a source of earned income." Schanck, 717 P.2d at 5.
Here Sandra has operated an interior design business
since 1979. She is an experienced designer. In addition she had
a transition period of two years between separation and divorce
to develop the business into a self-sufficient enterprise. Under
these circumstances her need for rehabilitative alimony seems
both speculative and unwarranted.3 We therefore vacate the award
of rehabilitative alimony. On remand the court is authorized to
adjust the property division if equitably required by this
C. Property Division
In light of our conclusion that the marriage terminated
as a joint enterprise on the date of separation, the court must
adjust the allocation of property. "The rule that has evolved in
Alaska for dividing assets acquired after a separation resulting
in a divorce is based on the source of the payment with which
those assets are acquired." Schanck, 717 P.2d at 2. The rule
states that "property accumulated with income earned after a
final separation that is intended to, and does in fact, lead to a
divorce is excluded from the category of marital property, as
long as it is obtained without the invasion of any pre-separation
marital asset." Id. at 3.
In accordance with this rule, any business-related
commissions Clair earned after the summer of 1988 are his
separate property. Schanck, 717 P.2d at 3. Also, post-
separation earnings Clair contributed to his Keogh account should
not be considered part of the marital estate.
D. Attorney's Fees
Sandra claims that the court erred by awarding her only
$5,000 of $17,500 in outstanding attorney and expert witness
fees. AS 25.24.140 authorizes the court to award attorney's fees
based on economic need. This court has interpreted that
provision to give broad discretion to the trial courts. "`An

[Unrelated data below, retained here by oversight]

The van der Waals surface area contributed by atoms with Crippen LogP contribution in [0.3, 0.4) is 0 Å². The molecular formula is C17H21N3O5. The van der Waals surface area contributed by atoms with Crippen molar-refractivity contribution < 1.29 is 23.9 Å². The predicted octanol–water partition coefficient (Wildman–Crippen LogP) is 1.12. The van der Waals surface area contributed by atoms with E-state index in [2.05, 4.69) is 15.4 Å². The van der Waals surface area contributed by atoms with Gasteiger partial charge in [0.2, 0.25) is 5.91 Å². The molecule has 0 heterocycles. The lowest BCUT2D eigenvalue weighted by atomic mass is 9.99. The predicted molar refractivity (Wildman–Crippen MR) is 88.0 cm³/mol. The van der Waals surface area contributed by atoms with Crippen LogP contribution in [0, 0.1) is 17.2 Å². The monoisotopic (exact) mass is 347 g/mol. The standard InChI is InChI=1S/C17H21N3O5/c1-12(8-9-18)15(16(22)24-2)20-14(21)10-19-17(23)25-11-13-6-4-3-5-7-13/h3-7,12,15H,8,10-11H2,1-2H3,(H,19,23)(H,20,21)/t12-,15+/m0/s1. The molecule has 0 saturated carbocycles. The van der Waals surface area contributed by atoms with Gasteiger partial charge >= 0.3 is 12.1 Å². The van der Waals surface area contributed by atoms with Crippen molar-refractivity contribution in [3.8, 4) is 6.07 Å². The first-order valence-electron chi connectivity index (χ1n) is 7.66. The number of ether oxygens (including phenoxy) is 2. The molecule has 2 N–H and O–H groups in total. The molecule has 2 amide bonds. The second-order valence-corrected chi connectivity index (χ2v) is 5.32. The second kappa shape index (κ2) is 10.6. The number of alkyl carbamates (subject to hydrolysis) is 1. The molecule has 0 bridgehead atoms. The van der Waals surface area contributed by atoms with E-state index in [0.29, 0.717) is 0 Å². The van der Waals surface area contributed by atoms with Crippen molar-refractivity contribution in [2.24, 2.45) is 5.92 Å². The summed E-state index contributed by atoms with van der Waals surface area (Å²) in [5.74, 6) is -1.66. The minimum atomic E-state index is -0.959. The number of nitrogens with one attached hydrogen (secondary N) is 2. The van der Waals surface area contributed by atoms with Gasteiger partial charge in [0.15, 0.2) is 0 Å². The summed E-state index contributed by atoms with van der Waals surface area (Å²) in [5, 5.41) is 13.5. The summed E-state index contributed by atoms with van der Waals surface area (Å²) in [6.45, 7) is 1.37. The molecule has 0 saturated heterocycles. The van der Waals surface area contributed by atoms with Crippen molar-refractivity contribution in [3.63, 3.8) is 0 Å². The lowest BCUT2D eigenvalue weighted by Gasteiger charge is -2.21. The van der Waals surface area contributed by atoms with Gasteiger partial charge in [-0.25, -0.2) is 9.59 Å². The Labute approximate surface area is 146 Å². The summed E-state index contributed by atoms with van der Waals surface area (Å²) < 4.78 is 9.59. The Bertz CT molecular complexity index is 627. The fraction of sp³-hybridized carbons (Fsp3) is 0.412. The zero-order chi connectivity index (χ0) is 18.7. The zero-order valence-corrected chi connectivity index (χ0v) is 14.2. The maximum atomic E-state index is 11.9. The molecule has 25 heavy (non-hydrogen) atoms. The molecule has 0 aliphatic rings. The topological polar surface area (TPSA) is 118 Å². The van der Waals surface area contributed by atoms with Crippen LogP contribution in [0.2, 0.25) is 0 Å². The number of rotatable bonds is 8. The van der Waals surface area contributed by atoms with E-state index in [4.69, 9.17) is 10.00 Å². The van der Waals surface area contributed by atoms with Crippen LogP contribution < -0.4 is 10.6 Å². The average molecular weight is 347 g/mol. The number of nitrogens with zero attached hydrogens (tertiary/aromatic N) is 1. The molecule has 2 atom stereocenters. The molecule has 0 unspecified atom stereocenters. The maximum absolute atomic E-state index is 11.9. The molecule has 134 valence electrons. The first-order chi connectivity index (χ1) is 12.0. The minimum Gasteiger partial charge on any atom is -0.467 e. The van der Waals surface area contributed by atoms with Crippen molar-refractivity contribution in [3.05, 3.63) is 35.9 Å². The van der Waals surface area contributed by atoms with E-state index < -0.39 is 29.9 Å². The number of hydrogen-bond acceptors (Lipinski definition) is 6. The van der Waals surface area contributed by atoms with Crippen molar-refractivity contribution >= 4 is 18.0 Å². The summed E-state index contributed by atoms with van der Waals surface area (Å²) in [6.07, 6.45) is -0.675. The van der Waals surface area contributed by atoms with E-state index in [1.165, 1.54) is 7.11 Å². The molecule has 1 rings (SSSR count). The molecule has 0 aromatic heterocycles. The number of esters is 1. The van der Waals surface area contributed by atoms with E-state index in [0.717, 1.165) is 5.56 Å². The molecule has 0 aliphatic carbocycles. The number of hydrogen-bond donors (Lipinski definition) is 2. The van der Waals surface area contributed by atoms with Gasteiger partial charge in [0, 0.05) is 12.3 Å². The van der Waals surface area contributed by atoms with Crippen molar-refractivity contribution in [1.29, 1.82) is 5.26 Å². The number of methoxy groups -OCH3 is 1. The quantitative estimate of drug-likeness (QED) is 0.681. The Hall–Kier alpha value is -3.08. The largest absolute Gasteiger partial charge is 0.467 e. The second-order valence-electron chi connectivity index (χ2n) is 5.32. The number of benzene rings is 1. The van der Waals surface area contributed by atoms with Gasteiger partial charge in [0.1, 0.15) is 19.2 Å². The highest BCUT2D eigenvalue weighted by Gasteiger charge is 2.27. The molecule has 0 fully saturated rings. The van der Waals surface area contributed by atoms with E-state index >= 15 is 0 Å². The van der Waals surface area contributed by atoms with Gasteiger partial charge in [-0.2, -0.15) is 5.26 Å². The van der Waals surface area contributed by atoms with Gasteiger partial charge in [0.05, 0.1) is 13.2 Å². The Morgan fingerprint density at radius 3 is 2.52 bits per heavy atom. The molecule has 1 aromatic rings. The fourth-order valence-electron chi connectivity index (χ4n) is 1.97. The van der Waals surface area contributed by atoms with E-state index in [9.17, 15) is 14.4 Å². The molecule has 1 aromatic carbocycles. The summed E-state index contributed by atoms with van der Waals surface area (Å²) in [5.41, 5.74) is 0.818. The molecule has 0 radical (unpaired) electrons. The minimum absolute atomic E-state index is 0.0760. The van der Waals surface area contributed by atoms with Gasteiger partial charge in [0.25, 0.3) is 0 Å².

abuse of discretion is established where it appears that the
trial court's determination as to attorney's fees was manifestly
unreasonable.'" Kowalski v. Kowalski, 806 P.2d 1368, 1372
(Alaska 1991) (quoting Palfry v. Rice, 473 P.2d 606, 613 (Alaska
1970)). Here the court's award of $5,000 was not "manifestly
unreasonable." See Mann v. Mann, 778 P.2d 590 (Alaska 1989)
(affirming a lower court's refusal to award attorney's fees to a
spouse despite lesser earning capacity and a smaller award of
marital property). Nonetheless, in light of the significant
adjustments which may be required as a result of this opinion,
the award of attorney's fees should be vacated so that the
superior court may recalculate fees once it determines an
appropriate property division.
The Ramseys' marriage terminated as a joint enterprise
on the date of separation. The award of rehabilitative alimony
is vacated. We remand the case for the trial court to equitably
allocate the marital property in light of the proper date of
termination, Clair's post-separation contributions to the marital
estate from post-separation income, and Sandra's needs in the
absence of rehabilitative alimony. The award of attorney's fees
1 Merrill v. Merrill, 368 P.2d 546 (Alaska 1962).
2 The decision to value the parties' assets as of May 11,
1990 was defensible. The court found "that upon consideration of
all the facts and circumstances . . . all of the parties' assets
should be valued on the same approximate date as close to trial
3 This case resembles Schanck v. Schanck, 717 P.2d 1 (Alaska
1986), where the court awarded the wife rehabilitative alimony
for an eighteen-month period after the wife had re-entered the
job market as a nurse. We found that since the wife was pursuing
her chosen occupation she had no further need for rehabilitative
alimony. Id. at 5.